committee and the PLUM team with the added experts/extensionists) in order to reach the
targets, are discussed and agreed upon. It is important to start with groups of farmers in order
to reach more farmers at the same time and hence to increase the efficiency of the PLUM
team.
e) Farmers are asked within which period they think they can reach these targets and how many
days they will reserve in that period to implement these innovations. It is advisable to agree on
one or two days per week for communal/group work.
f) Farmers, VLUM committee and the PLUM team should agree on a date, time and location to
start, as well as to who will come and with which measure they will start.
F. In order to confirm these agreements and farmers commitment, farmers may be asked to list their
names on a registration form and put a mark behind the innovations they want to implement. The VLLM
committee member involved makes a follow-up and may present the forms to the PLUM team later for
monitoring purposes.

Additional remarks
♦ Important information for preparing, facilitating and evaluating participatory village meetings is presented
in appendix A.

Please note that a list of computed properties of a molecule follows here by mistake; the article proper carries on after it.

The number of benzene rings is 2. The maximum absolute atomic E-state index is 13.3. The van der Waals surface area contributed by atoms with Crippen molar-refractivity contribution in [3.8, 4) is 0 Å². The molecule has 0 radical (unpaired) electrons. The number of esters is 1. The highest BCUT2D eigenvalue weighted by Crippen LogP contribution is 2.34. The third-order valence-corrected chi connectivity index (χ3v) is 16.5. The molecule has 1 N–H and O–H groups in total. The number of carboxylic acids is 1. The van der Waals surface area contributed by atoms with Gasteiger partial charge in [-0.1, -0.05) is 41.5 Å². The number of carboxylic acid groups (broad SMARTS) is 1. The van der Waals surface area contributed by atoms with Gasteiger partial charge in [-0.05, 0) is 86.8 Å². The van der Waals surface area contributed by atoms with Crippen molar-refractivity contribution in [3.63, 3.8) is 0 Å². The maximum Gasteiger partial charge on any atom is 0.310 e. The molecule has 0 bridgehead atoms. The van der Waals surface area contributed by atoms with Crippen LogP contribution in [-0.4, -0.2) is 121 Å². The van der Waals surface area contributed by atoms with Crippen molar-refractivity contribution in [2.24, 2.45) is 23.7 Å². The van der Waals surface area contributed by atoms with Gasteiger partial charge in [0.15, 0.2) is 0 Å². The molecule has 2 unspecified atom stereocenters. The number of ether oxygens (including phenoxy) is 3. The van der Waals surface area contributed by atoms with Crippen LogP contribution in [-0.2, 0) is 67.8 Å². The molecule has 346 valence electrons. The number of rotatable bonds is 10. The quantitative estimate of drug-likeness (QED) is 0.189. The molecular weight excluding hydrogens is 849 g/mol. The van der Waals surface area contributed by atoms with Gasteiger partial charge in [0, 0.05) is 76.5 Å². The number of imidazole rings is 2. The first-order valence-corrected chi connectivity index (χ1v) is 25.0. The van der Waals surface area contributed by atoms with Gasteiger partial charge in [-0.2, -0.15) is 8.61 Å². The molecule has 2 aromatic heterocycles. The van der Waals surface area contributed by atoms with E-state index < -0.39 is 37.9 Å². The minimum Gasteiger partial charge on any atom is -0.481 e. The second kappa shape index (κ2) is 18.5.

♦ It is recommended that the PLUM team and VLUM committee prepare the minutes of each sub-village
meeting in a table format as illustrated in table 5.3. The minutes form the action plan for implementation
of appropriate land management measures in the respective areas.

82
National Land Use Planning Commission: Guidelines for Participatory Village Land Use Management in Tanzania

♦ The advantage of meetings at the sub-village level is that: there may be more shared interest; and when
the number of participants is not big, individual villagers may have more opportunity to discuss problems
openly and commit themselves to the identified targets.
♦ After the innovations are identified, the PLUM team should arrange the tools required for training of the
villagers, planning and implementation.